From Kyoto to Berlin and Halle: Meet video artist Kayoko Tomita


Today, Berlin based video artist Kayoko Tomita popped by our office. We asked her a few questions about her life here. She showed us her recent video work ‘Bibliothek’, which is a stunning experimental video featuring unique footage from a Halle library with rhythmic sound editing. The video will be shown at international film festivals, and you can see some stills here:



Where in Japan are you from and what took you to Berlin?

I am from Kyoto in Japan and came to Berlin in spring 2011. One year later, I moved to Halle to study at Burg Giebichenstein Kunsthochschule Halle. It’s near Leipzig and I studied there for three years. Now, I live in Berlin again and I am finishing my studies from here.

What are the three greatest things about Berlin?

The first thing I would say is tolerance. Berlin is very international and open minded. I also love the ice cream shops! And of course I am attacted to the famous art environment in Berlin.

Who are your favourite artists?

The first one I would mention is the Brazilian artist Ernesto Neto. I also like the work of the London-based Japanese artist Hiraki Sawa. As a spontaneous favourite right now, I really like the French philosopher Maurice Merleau-Ponty these days.

Which is your favourite food and do you have a favourite restaurant and bar in Berlin?

I love smoked mackarel with radishes and soya sauce. A favourite restaurant in Kreuzberg is a French restaurant called Le Marigny. I don’t remember the name of my favourite bar, but it’s somewhere in Neukölln [Right, hahaha, ed.].

What is your biggest dream to accomplish in Berlin?

My biggest dream is to experience the development of Berlin and witness on first hand where the city will go in the future. Maybe the new airport will even open with direct flights to Japan.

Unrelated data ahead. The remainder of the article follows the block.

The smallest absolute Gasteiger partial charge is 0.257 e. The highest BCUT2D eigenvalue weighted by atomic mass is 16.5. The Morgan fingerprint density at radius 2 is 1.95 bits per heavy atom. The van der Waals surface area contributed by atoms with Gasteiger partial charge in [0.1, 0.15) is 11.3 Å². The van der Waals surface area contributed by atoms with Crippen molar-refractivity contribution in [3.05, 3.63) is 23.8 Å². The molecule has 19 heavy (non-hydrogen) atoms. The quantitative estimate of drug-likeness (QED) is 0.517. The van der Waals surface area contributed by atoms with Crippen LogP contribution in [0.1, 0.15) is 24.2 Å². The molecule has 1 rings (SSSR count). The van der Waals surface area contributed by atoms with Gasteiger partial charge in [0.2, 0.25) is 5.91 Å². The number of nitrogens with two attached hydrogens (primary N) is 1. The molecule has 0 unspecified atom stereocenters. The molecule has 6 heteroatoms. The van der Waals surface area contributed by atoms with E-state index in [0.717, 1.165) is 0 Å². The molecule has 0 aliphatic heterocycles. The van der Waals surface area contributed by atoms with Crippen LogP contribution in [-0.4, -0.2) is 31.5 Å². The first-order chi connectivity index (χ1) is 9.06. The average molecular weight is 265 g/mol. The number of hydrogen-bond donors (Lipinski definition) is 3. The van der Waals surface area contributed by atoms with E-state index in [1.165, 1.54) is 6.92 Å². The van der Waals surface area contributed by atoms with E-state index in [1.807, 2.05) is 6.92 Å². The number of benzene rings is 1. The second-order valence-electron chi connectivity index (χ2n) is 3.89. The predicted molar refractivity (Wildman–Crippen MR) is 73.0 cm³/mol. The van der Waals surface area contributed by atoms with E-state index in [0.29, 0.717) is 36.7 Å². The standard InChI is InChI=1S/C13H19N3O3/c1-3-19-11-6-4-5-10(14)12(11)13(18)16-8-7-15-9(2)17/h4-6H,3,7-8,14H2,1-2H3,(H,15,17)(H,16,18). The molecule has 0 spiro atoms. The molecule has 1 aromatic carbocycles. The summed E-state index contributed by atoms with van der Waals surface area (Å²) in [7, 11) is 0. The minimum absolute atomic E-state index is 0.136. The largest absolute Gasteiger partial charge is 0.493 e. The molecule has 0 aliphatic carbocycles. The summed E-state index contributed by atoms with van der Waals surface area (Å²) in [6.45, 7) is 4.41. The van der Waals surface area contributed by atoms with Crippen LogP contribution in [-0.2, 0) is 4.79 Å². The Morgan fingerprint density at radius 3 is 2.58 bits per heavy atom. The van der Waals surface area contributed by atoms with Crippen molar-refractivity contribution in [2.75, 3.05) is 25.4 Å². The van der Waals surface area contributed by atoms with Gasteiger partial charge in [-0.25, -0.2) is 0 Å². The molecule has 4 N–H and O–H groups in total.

You can visit Kayako’s web site here.

Photo: Kayoko Tomita (right) interviewed by Ayoko Yuse.

Happy birthday, Seiji Ozawa!


In the chronicles of the Berliner Philharmoniker, 1966 was a remarkable year: In quick succession, two young conductors made their debuts with the orchestra who soon afterwards joined the elite of the music world: Claudio Abbado and Seiji Ozawa. Both were discoveries of Herbert von Karajan and the press outdid each other in their praise of the maestro’s unmistakable talent for discovering outstanding talent. Seiji Ozawa, winner of the conducting competition in Besançon, Koussevitzky Prize winner and former assistant to Karajan and Leonard Bernstein, had been music director of the Toronto Symphony Orchestra for just over a year, and had recently made a spectacular debut in Salzburg. Compared to the elegant Abbado, the petite Japanese with his thick mane of hair seemed like a hippie. He darted around in front of the orchestra “like a hummingbird”, as one review said, but his “creative energy” was brilliant and he was celebrated as a “conducting Paganini”. He conducted Beethoven’s Symphony No. 1, Schumann’s Piano Concerto and Hindemith’s Mathis der Maler Symphony – creating a programme concept which was also to be come typical for future concerts.

Read the full article here.

Shota Nakamura – Solo exhibition “Play Of Sunlight”


AGORA is pleased to present Shota Nakamura and his first solo exhibition in Europe. Shota (1987) was born in Yamanashi, Japan. In 2011 he graduated from Musashino Art University in Japan (BFA). He is currently living and working in Berlin.

Recent solo exhibitions (2015) were held in Gallery Trax, Yamanashi, Utrecht/NOW IDeA, Tokyo. He collaborated at Kinfolk Gathering “In Praise of Slowness” in Yamanashi, Japan.

His latest work ““Play Of Sunlight” ” consists of series of works on paper, showing his profound interests in “Nature” and “Painting” as a subject matter. Nakamura applies landscape imagery as a starting point for an abstract painting. His artworks incorporate elements of abstraction and observation (or attachment) to his current concerns – nature.

Opening reception & book launch:
This Friday, August 21st
19:00 ~


Mittelweg 50, Neukölln

Danish girl creates Post A Letter event in Tokyo


Join us @ Greed on Thursday the 30st of July.
Pop-up post office & letter-writing station at café Greed in Shibuya. Donations appreciated :)
PAL SAC stands for Post A Letter Social Activity Club; We set up a ‘stationary bar’ where we encourage you to forget your smartphones and screens for an hour and write a handwritten letter to anyone you like, with a bunch of other letter-writing people.

Read more about PAL SAC here:

Greed, 富ヶ谷 (Tomigaya), 1-43-7, Shibuya, Tokyo 151-0063.

Facebook Event.